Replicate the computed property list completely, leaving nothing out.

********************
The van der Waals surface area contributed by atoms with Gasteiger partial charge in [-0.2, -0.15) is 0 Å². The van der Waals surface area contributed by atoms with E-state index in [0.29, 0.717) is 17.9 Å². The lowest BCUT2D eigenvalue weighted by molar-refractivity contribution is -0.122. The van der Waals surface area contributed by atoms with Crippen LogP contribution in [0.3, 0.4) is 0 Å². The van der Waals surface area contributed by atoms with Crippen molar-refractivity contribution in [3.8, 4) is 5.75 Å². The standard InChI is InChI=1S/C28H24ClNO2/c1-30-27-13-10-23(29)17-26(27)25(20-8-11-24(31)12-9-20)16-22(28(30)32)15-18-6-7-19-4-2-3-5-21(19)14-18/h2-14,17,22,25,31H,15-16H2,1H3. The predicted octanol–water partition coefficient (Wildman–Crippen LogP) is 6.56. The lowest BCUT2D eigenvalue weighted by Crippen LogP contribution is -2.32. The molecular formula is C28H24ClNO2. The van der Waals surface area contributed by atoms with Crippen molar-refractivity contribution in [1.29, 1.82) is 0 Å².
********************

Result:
The van der Waals surface area contributed by atoms with Gasteiger partial charge in [-0.2, -0.15) is 0 Å². The van der Waals surface area contributed by atoms with E-state index in [0.29, 0.717) is 17.9 Å². The lowest BCUT2D eigenvalue weighted by molar-refractivity contribution is -0.122. The van der Waals surface area contributed by atoms with Crippen LogP contribution in [0.3, 0.4) is 0 Å². The van der Waals surface area contributed by atoms with Crippen molar-refractivity contribution in [3.8, 4) is 5.75 Å². The standard InChI is InChI=1S/C28H24ClNO2/c1-30-27-13-10-23(29)17-26(27)25(20-8-11-24(31)12-9-20)16-22(28(30)32)15-18-6-7-19-4-2-3-5-21(19)14-18/h2-14,17,22,25,31H,15-16H2,1H3. The predicted octanol–water partition coefficient (Wildman–Crippen LogP) is 6.56. The lowest BCUT2D eigenvalue weighted by Crippen LogP contribution is -2.32. The molecular formula is C28H24ClNO2. The van der Waals surface area contributed by atoms with Crippen molar-refractivity contribution in [1.29, 1.82) is 0 Å².